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Maastricht still home to Yuri Michielsen

In Alumni
Written by  Jos Cortenraad Thursday, 15 October 2015 14:24

Yuri Michielsen is a man of many talents. A brilliant legal scholar. Graduate of Maastricht University’s (UM) European Law School, winner of the Best Speaker Award at the European Law Moot Court, and holder of a master’s degree from Harvard and a PhD cum laude from Maastricht. Now, this champion of the Limburgish language is about to receive a second PhD, this time in clinical psychology, in San Francisco.


Switching from law to psychology may seem like quite a leap. “But the decision made perfect sense to me”, Michielsen says via Skype from his home office in the heart of San Francisco. “The fields have more in common than you might think. Law school piqued my interest in regional languages. I started to think about how they’re enshrined in the legal system. Should a language like Limburgish be compulsory in schools, as the Council of Europe is currently insisting to the Dutch government? One thing led to another, and I found myself wondering whether dialect-speaking students who are taught in the official language wind up performing differently. How do they react when they get comments about their accents? And why? That’s how you end up in psychology.”

The question remains why, in 2009, Michielsen chose to pursue this seven-year degree in Berkeley, San Francisco. The straightforward answer: love. “I met my now-husband during my master’s at Harvard, 17 years ago. We got married and spent several years alternating between the Netherlands and the US, but ultimately we wanted to settle here. Partly because Steven, my husband, was needed in the US permanently for his job. I wanted to come with him, but California didn’t recognise gay marriage yet, so I wasn’t eligible for a Green Card. Studying here was the only option, as international students have the right to a visa. Because I was captivated by language and psychology, I decided on this degree.”

Last summer, for the practical part of his research, Michielsen spent three months in Maastricht. “I wanted to find out whether the official working language of a university affects the performance of students whose first language is a regional dialect. I contacted UM and immediately received full support from Gerjo Kok. We sent out 600 questionnaires and eventually surveyed and tested 160 students. It was already known that in some cases, speakers of Limburgish make greater use of their right hemisphere. My research dovetails nicely with this finding. I don’t have conclusions for you yet; we’re currently in the analysis phase. But I expect to defend my thesis this academic year. I’m also not ruling out the idea of doing more studies in Maastricht, in which case I’d commute between Maastricht and San Francisco.”

With this, the Maastricht native would be adding a new chapter to a very versatile career – one in which the keyword seems to be ‘chance’. “It does look to be that way, doesn’t it?”, he laughs. “I’m not much of a planner. After high school, I was keen to go to university, and I decided on law. The real fun started when the European Law School was established. In my last year, our team won the final of the Moot Court in Luxembourg and I was named Best Speaker. This was the key to being accepted for the master’s degree at Harvard in 1998. It was a great opportunity – the only problem was funding. They expected me to transfer 50,000 dollars to the US.”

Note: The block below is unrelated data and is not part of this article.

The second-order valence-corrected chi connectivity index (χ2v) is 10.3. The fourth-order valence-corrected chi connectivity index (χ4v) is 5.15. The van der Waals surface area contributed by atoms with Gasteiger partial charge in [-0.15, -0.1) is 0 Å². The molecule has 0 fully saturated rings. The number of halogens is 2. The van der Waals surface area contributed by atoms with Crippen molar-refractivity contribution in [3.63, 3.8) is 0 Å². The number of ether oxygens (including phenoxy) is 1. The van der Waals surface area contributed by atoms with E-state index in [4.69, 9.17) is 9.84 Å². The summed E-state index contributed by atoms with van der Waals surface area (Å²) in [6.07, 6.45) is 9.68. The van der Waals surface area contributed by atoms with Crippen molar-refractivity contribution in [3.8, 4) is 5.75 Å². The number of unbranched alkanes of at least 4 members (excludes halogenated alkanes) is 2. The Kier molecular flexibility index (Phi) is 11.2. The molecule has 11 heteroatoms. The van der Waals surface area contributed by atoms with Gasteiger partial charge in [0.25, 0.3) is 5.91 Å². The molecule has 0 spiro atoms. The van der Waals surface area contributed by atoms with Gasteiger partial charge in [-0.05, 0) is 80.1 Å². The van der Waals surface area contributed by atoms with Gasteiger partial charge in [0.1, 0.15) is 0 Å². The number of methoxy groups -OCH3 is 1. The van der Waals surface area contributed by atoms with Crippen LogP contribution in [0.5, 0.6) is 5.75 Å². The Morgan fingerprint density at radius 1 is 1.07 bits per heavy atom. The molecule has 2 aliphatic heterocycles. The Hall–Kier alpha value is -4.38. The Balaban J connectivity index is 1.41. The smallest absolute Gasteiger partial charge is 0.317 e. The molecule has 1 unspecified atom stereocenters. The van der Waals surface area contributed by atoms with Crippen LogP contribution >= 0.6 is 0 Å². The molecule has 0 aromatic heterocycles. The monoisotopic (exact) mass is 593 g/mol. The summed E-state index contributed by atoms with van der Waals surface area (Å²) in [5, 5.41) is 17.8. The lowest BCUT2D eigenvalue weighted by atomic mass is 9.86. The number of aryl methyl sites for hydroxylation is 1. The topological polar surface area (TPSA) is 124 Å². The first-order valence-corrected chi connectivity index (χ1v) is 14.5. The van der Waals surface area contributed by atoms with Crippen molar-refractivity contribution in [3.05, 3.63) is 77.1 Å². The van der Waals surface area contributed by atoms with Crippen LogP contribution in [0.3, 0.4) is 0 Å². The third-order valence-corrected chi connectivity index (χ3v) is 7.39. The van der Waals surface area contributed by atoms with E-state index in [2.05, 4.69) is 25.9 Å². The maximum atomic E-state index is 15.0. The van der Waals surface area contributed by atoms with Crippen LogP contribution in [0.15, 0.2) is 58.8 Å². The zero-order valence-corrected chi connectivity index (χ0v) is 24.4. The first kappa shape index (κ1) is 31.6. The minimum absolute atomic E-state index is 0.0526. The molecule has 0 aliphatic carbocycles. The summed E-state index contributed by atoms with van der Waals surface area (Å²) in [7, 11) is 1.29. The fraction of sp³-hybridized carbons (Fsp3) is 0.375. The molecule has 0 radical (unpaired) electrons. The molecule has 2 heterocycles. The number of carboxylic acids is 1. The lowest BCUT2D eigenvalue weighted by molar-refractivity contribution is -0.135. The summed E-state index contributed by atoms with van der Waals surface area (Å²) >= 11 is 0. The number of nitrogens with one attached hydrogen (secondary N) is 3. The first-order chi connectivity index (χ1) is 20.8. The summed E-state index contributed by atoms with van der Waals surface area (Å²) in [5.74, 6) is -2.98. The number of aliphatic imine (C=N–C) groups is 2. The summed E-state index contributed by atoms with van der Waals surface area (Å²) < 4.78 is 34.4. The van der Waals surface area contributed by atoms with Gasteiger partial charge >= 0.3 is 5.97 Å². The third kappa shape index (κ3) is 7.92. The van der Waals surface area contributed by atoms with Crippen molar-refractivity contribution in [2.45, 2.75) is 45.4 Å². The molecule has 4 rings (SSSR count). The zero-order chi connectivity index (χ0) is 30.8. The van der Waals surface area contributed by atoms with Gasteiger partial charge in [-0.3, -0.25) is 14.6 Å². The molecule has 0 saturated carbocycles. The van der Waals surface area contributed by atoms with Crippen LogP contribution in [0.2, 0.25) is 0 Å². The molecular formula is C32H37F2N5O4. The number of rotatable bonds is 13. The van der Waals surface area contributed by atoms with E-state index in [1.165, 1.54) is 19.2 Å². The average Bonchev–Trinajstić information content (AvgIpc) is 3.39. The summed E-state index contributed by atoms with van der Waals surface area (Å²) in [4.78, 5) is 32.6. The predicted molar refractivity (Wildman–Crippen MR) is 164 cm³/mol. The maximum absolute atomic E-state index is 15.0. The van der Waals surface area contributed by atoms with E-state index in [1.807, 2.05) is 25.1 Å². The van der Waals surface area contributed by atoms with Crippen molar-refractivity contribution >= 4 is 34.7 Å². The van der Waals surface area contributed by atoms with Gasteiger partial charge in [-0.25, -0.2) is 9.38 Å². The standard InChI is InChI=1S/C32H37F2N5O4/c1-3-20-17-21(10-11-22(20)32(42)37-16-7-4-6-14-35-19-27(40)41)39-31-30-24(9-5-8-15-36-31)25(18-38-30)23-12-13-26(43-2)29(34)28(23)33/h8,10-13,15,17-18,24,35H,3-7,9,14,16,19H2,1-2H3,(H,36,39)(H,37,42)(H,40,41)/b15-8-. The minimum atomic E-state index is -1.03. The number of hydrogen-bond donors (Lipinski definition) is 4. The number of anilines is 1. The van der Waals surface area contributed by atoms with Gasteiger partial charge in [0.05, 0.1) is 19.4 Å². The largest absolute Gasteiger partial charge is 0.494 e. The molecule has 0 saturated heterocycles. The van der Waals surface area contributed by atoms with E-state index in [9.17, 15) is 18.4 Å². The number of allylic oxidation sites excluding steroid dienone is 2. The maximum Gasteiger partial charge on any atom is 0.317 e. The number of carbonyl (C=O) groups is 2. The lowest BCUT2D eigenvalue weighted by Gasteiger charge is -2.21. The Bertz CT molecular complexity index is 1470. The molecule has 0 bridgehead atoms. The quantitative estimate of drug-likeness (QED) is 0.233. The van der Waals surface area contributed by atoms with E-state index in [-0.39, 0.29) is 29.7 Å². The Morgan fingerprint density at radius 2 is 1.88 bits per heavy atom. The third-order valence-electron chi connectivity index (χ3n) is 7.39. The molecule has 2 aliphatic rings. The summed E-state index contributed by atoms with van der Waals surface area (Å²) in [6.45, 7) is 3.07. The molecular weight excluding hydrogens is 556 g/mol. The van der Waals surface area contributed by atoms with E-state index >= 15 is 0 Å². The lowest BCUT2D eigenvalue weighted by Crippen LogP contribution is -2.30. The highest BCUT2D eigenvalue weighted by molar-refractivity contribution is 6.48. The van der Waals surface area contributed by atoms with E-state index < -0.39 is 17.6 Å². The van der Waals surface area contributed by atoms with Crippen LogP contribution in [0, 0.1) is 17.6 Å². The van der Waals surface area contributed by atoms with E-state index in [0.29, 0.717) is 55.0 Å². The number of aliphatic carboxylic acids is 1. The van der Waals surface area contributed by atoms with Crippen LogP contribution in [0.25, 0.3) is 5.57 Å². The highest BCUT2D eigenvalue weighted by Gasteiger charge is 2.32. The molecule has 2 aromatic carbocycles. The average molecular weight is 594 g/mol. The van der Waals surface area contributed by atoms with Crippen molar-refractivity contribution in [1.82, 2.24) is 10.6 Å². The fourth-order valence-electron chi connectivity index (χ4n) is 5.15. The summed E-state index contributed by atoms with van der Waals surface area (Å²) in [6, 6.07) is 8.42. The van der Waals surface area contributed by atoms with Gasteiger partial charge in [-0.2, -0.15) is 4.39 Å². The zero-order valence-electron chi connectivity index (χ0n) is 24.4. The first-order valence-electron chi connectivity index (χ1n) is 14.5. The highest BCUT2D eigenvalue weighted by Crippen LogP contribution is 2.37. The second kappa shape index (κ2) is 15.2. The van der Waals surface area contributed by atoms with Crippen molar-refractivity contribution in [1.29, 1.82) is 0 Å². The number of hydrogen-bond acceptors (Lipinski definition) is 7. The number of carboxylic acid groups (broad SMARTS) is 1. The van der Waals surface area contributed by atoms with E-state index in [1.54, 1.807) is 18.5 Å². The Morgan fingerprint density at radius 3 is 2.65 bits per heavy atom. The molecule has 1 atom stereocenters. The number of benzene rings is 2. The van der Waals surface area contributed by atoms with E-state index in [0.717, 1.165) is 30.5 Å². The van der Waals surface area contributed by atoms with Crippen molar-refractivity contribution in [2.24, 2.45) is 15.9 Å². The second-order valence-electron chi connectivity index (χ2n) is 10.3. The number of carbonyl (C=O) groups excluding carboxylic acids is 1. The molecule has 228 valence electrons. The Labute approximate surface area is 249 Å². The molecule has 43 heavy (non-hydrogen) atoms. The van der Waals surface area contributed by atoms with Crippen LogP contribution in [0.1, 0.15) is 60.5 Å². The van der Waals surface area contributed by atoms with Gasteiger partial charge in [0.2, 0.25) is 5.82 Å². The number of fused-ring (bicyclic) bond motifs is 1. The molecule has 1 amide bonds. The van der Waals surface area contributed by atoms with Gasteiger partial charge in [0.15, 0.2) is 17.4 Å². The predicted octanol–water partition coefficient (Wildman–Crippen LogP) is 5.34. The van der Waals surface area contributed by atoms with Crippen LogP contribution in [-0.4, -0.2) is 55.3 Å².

Thanks to a few scholarships and some creative thinking by UM, everything worked out. “UM gave me a loan of 25 grand that would be turned into a gift if I were to complete my PhD research in Maastricht. After two years in the US, I returned to Maastricht. Quite happily, I must say. I grew up there, I know its every nook and cranny, and it’s a great student city, of course.

“My partner enjoyed living in Maastricht as well. There’s a huge difference between the two cultures. The pace of life is much slower in Maastricht. There you can go have a drink at a sidewalk cafe; that doesn’t happen in the US. And San Francisco is irresistible in its own way, for completely different reasons. I love both cities.”

In 2004, his PhD on the role of the courts in the Benelux countries during and following the Second World War resulted in a wave of publicity. He published many papers based on his thesis, and received a number of prizes and nominations.

He had made it as a legal scholar, but to Michielsen himself, his PhD served as a springboard to a different field. During the interviews and archival research, he became fascinated by the role of the Limburgish language. Back in the US, he was invited to write four dictionaries, including an English–Limburgish one. He also translated children’s books and poems into the dialect, authored a Limburgish adaptation of Alice in Wonderland and co-founded the Limburgish Academy Foundation in 2007. “The aim is to keep the Limburgish language alive and accessible to a wide audience, including scholars. I can see how it might all appear to be rather unconnected. But in my eyes, everything has converged quite nicely. In my current thesis, I’ve been able to weave together law, language and psychology. Now I want to focus on becoming a full professor, somehow combining San Francisco and Maastricht. That would be wonderful.”

Yuri Michielsen (1970) studied European Law at UM (1994–1998), obtained his master’s degree from Harvard (2000) and received his PhD cum laude from UM on the Nazification and denazification of the courts in the Benelux countries. This year, he will graduate as a clinical psychologist from the Wright Institute at Berkeley. Michielsen is the chair of the Limburgish Academy Foundation (www.limburgs.org).

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